Because they lost they can blame the traitorous no voters, the dishonest Better Together campaign, the hollow Vow, the biased media etc. Basically the loss has made them martyrs. They are still the underdog fighting the establishment. However if they had won they would, by definition, be the establishment. Not only would that have perplexed the many that voted yes because they were anti-establishment but it would mean that the onus is on them to prove their promises were well-founded. And we know they weren’t.

    A Labour activist remarked during the campaign how unbalanced the debate was because the pro-UK side were defending a tangible, demonstrable track record. The Yes side however could say what they wanted and because they were referring to future events there was little we could do to definitively prove them wrong. Essentially the campaign was the real versus the hypothetical. This scenario fed some of the delusion amongst the Yes side.

    A yes vote however would have turned this situation on its head and the SNP would have been under immense pressure to prove that the hypothetical was in fact real, in the sense of it being deliverable. We knew it wasn’t though. If there was a Yes vote we would have seen the economic impacts, that there wouldn’t be a currency union, that the projections for oil were overstated, that EU membership by Spring 2016 wasn’t realistic, and so on. The no victory let them off the hook however, and in that way it’s the best scenario for them as they can still claim to be the anti-establishment underdog and still use the dismissive talk of “scaremongering”.

    Perhaps this is me just playing reverse psychology on myself, but in a way it would have been the best thing for there to have been a yes vote. We’d have seen the resulting chaos and the nationalists would have been exposed: ironically, the best thing to kill off the independence movement is independence.
    Of course that wouldn’t solve the situation of Scotland being ruined. However I was speaking to an academic whose specialism was political science and they said what may well have happened in the event of a yes vote was that there would have been a second referendum on the final settlement of the split (the outcome of the negotiations). At this point Scotland could have stepped back from the brink and the realisation that the “scaremongering” was anything but would have killed the SNP. This is a high risk approach, as it’s possible that there wouldn't be a second vote or that the nationalists would win it and of course there would be the disruption of the limbo that Scotland would be in between the votes, but I think it’s the most sustainable long-term solution.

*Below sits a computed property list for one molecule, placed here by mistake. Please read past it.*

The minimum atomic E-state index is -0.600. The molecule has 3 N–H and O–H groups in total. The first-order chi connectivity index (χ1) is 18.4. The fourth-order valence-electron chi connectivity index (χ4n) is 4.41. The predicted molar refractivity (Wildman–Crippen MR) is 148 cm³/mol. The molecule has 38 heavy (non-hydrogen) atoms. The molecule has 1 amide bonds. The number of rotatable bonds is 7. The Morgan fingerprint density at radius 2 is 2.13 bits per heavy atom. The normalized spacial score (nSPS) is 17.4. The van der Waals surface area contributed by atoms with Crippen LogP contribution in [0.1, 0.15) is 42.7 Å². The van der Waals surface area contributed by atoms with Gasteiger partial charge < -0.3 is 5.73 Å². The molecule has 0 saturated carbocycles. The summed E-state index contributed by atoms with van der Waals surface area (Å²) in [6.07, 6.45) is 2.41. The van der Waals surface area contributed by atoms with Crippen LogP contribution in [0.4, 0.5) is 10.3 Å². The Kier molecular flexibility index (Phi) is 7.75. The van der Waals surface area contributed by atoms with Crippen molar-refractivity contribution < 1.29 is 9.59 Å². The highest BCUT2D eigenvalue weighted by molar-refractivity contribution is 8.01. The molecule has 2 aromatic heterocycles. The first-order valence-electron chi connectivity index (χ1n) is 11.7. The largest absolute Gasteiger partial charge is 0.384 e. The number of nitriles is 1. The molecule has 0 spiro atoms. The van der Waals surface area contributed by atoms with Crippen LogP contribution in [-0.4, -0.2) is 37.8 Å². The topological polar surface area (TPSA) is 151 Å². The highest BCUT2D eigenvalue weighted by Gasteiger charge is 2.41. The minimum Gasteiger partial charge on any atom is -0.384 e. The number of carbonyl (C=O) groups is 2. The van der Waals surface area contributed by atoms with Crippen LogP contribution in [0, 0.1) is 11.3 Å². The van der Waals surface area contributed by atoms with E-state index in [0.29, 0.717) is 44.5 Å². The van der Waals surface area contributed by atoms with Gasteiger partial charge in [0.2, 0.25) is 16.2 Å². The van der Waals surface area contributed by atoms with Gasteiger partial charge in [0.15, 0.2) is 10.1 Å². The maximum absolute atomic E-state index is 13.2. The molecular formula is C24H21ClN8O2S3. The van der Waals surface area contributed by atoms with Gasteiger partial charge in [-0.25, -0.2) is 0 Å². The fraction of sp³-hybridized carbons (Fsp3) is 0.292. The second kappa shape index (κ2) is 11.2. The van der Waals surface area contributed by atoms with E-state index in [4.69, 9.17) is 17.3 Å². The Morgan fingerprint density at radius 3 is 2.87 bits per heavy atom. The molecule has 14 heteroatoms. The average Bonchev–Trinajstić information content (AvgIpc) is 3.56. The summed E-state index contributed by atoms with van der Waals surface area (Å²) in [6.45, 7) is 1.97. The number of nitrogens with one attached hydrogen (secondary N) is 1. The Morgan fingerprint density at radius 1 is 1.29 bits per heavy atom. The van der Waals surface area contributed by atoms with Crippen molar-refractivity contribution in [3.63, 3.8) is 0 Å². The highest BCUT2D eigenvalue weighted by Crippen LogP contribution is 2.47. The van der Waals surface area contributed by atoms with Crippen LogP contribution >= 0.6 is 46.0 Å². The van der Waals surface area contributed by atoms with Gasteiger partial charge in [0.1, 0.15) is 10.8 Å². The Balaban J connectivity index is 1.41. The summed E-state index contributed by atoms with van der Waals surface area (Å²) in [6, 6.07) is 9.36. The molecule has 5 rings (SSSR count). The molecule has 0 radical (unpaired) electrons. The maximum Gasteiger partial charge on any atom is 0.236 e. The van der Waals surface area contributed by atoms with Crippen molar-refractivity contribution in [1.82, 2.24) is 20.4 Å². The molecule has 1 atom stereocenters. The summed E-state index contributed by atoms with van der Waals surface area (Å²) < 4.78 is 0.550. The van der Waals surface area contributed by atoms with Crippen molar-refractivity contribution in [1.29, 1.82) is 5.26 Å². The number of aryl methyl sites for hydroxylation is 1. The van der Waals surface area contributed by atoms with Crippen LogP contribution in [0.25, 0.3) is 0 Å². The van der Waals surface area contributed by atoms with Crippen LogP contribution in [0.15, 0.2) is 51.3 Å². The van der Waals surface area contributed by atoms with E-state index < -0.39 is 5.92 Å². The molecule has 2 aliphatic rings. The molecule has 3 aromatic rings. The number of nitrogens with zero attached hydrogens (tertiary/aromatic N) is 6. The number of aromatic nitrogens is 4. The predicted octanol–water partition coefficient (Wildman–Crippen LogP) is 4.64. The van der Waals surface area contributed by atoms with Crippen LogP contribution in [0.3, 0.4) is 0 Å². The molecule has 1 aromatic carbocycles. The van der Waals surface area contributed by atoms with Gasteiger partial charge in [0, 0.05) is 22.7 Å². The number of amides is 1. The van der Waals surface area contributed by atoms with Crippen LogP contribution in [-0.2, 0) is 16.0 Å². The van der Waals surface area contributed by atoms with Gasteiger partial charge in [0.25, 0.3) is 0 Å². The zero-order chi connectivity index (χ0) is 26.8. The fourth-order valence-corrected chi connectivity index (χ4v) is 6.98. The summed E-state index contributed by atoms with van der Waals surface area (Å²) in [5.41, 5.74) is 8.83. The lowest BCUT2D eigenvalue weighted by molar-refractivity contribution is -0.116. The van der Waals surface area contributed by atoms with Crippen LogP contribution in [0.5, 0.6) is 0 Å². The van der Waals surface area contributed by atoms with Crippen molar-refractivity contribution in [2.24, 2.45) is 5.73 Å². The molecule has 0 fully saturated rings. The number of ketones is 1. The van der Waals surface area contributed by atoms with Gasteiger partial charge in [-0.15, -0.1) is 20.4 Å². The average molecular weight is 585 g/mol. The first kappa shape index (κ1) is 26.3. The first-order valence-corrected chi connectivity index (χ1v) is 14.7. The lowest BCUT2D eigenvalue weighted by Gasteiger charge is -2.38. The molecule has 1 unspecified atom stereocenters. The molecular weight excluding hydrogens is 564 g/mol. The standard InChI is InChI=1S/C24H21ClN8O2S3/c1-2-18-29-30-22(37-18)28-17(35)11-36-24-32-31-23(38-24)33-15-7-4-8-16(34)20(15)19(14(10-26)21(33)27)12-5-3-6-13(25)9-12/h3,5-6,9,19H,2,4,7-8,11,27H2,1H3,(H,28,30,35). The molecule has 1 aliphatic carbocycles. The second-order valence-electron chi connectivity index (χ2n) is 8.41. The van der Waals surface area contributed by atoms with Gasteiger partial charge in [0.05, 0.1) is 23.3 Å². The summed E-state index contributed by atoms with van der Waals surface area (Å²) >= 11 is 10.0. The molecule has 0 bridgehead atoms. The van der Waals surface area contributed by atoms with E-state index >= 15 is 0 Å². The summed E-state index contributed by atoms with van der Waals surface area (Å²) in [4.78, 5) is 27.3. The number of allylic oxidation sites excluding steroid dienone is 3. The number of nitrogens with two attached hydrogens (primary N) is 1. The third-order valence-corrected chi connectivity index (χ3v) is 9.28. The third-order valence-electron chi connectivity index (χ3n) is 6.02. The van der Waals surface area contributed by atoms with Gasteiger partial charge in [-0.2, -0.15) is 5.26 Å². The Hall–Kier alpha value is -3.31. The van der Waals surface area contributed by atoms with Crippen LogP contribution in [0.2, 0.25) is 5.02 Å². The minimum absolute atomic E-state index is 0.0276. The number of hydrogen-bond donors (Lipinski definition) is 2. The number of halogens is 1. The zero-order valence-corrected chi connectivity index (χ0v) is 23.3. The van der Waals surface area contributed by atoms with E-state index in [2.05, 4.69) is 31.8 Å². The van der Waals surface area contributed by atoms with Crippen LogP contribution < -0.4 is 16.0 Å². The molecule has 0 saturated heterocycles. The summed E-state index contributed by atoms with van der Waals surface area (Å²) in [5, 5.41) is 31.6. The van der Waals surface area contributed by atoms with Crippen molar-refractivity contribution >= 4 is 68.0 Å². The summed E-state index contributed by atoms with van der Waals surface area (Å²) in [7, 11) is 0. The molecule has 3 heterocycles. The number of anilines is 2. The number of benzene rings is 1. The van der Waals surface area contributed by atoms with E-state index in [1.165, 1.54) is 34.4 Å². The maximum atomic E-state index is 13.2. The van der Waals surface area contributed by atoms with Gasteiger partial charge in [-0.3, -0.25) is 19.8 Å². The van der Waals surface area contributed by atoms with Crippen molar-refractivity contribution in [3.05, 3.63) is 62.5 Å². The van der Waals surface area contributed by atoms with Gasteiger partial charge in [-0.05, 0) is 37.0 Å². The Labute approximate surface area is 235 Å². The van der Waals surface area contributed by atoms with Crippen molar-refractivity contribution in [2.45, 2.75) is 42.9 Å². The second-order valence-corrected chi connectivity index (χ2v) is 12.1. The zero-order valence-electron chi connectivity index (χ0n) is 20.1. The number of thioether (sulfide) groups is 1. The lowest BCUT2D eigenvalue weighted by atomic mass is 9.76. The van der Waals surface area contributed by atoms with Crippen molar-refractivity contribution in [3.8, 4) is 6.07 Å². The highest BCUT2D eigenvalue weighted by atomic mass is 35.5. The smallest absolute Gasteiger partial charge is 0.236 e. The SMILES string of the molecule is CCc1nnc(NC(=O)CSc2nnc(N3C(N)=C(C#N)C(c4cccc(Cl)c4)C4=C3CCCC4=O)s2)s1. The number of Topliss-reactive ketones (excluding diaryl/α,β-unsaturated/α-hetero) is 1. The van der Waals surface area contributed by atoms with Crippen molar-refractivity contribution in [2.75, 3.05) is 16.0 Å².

Convincing a yes voter that independence carries massive risks is like trying to tell someone not to play with fire: it’s maybe for the best to let them discover for themselves that it burns. You just hope that they don’t torch your 307 year old house during their enlightenment.

    1. I think Scots would have learned their lesson the hard way. But it's not an experiment I would have liked to try. Perhaps some people were exaggerating, but I think there was every chance Scottish independence would have been very dangerous to UK/Euro/World economy. When I told people this they just laughed. Such folly.

      Thanks again for another great comment.

  8. To make a couple of complementary but sweeping observations, I would say neither nationalists nor unionists at heart saw the referendum as a choice between two viable options. Yet that viable choice is what a democratic referendum needs to be.

    At heart, nationalists saw the referendum only as a necessary step towards independence and can't understand why any sincere person would vote No. So they deligitimise a vote for No by claiming the voter was motivated by fear, or even more ridiculously that they were all old folks doing the young out of their inheritance to save their pensions.

    On the other hand unionists never wanted the referendum in the first place. So the exercise itself is deligitimised.

    1. These are good points well made. Obviously true when stated, but not necessarily thought of before. It leaves us a very divided country with no real prospect for coming together.

    2. Many thanks for your kind words.

      I think a large part of the problem is that there is no consensus in Scotland - neither for independence nor for the Union. Eventually the issue will resolve itself. Either Scotland will eventually become independent or we will collectively give up and accept our place in the Union.

      The latter may have happened in Quebec thirty five years after the first referendum, if the latest election is definitive. The tragedy for Scotland is that it will mean decades of debilitating uncertainty, followed possibly by the disruption of independence itself. And people like yourself will have to continue campaigning when, no doubt, you would much rather get on with life,

    3. I don't think there's a legal route for nationalists to obtain independence. No democratic nation is obliged to continually fight separatists. Most simply don't allow them. I believe that's where we are in the UK. I campaign therefore to avoid the unpleasantness that we will have to go through if nationalists continue to act undemocratically. In the end though when there's no political solution you have to find an individual solution. The solution to the problems of the Soviet Union was to leave. It may well get to the stage where the same solution applies to Scotland.